A new poll shows that more and more Californians disapprove of their governor. And his wife wants him back home

Published April 15, 2005 2:55PM (EDT)

Something is rotten in the state of Arnold. Just five months ago the governor of California seemed unstoppable: Propositions were passed, opponents were reduced to "girlie men," and the talk was of Washington and the first foreign-born president of the United States. But in the wake of a series of political miscalculations, Gov. Schwarzenegger's poll ratings are in a slump, his closest colleagues are questioning his judgment and he has been forced to reduce his ambitious plans to make 2005 the "year of reform."

Schwarzenegger's mistake was to take on nurses, teachers, police officers and firefighters -- all at the same time. He couldn't have picked a more revered assembly. But the governor strode ahead regardless, convinced by his previous successes that he could overcome any obstacle. The polls said otherwise, and last week, in a rare public reversal, Schwarzenegger withdrew many of the proposals that had infuriated some voters and given ammunition to his political opponents.

"They should have had their ducks lined up before they launched this political war," said Dan Walters, a columnist and longtime observer of Californian politics for the Sacramento Bee newspaper. "It shows a lackadaisical attitude. If you do what he is doing, to confront these very powerful interest groups, then you're going to suffer some diminishing of popularity ... but you shouldn't add to your troubles needlessly."

The first indication that things were veering off track for Team Arnold came with his promise at the end of last year to "kick the butts" of nurses protesting against his proposals to reduce nurse-patient ratios. "Pay no attention to those voices over there," Schwarzenegger told a conference as it was disrupted by a group of nurses protesting against him. "They are the special interests. Special interests don't like me in Sacramento [California's capital] because I kick their butt."

Then, during his State of the State speech in January, his confidence, or perhaps his inexperience, got the better of him. He said he would take on special interests by introducing merit pay for teachers, reforming the pensions of state employees and redrawing constituencies. But a clause in the pension reform plan would have removed death and disability benefits from the system, leaving the grieving relatives of, for example, firefighters, stranded.

The protests started almost immediately. The California Nurses Association organized demonstrations at his normally discreet fundraising dinners at homes in the Hollywood hills and hotels in San Francisco. A light plane was a frequent uninvited guest at Schwarzenegger events, towing a banner through the skies reading "California is not for sale." Protesters even blocked the red carpet for a film premiere, forcing Schwarzenegger to enter the cinema through a side entrance.

Then another previously unseen phenomenon began to appear, this time on California's television screens: the anti-Arnold commercial. Teachers joined firefighters and nurses joined police officers to denounce Arnold's wicked ways.

"Governor Schwarzenegger, you ought to take your promises on education as seriously as we do," one teacher said in an advertisement sponsored by the California Teachers' Association.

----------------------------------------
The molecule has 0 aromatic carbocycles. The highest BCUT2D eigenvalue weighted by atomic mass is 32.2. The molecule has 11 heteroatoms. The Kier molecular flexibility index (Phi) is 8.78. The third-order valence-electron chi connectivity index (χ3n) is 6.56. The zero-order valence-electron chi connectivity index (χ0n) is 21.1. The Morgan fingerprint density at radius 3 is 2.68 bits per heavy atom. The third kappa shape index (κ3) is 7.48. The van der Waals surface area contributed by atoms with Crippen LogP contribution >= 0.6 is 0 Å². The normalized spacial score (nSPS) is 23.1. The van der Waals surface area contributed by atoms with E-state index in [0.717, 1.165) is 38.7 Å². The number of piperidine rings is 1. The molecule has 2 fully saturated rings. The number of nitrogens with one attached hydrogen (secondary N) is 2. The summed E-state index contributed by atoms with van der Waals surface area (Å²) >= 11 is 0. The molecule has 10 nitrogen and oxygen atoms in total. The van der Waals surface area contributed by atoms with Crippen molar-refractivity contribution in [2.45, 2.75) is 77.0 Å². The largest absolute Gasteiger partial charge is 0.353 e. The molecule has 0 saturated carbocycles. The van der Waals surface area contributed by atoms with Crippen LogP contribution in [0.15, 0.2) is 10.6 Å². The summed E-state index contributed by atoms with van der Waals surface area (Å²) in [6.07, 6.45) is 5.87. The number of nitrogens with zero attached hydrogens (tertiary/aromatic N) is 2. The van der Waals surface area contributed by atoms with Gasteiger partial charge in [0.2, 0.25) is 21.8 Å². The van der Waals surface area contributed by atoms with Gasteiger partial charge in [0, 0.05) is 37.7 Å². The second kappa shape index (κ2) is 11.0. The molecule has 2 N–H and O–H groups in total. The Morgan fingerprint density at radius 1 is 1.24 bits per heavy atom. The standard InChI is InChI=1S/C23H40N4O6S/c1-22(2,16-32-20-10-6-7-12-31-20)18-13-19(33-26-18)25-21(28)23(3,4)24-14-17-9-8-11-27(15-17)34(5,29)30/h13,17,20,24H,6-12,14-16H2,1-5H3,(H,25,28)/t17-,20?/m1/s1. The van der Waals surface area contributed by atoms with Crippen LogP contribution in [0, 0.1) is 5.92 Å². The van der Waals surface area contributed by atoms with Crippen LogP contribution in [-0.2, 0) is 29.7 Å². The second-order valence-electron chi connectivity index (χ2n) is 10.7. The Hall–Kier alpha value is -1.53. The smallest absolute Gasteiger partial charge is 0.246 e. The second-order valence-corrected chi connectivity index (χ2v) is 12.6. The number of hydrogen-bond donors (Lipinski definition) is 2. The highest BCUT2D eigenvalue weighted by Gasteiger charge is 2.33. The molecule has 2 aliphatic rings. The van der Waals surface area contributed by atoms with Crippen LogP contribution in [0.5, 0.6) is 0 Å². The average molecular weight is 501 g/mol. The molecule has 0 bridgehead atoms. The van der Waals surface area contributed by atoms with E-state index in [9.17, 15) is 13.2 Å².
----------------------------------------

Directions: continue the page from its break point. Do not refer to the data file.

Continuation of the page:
"Our governor called nurses special interests after he stopped the new nurses staffing law," a nurse said in another ad. "But Schwarzenegger doesn't say a word about his own donations from the big drug and insurance companies: the real special interests that run Sacramento."

Meanwhile, Schwarzenegger's favored tactic of appealing directly to voters and circumventing the state Legislature was starting to lose its luster. The governor has promised to call a special election in November for a vote on his proposals. But this appears simply to have induced a public desire for politicians to get on with their jobs. Some 47 percent of respondents in a poll published last week felt the governor would not be right to bypass lawmakers and appeal directly to the voters through special ballots.

Some 49 percent agreed with the statement: "He's too interested in gimmicks, public relations and image." From a high of more than 60 percent last year, his approval rating has slipped steadily so far this year. Last week a poll put it at 49 percent, below 50 percent for the first time, and on the same day Schwarzenegger announced he was dropping several of his more contentious proposals.

"I have said to you many times that it makes no difference to me if someone says, you know, 'This was not as good as it could have been, and he pulled it back' ... What is important to me in the end is what's best for the state of California," he said.

"By leaving the field of battle now, he minimizes the fallout from the campaign," the University of Southern California's Elizabeth Garrett told the San Jose Mercury. "He reduces the opposition he's facing, and he focuses most of his strength on the other battles."

It remains to be seen whether the decision to tone down the pension reforms -- which would have made state pension benefits a function of stock market returns -- marks a return to the bipartisan promise that saw Schwarzenegger elected.

But his political project received a blow from another serious adversary last week. Maria Shriver, California's first lady, told an interviewer: "I want him back home. While I was always raised to believe that public service is the most noble calling, it's all-encompassing, and it's tough if you have young children. It's a 24-hour, seven-day-a-week job. So I want him back."

By Dan Glaister

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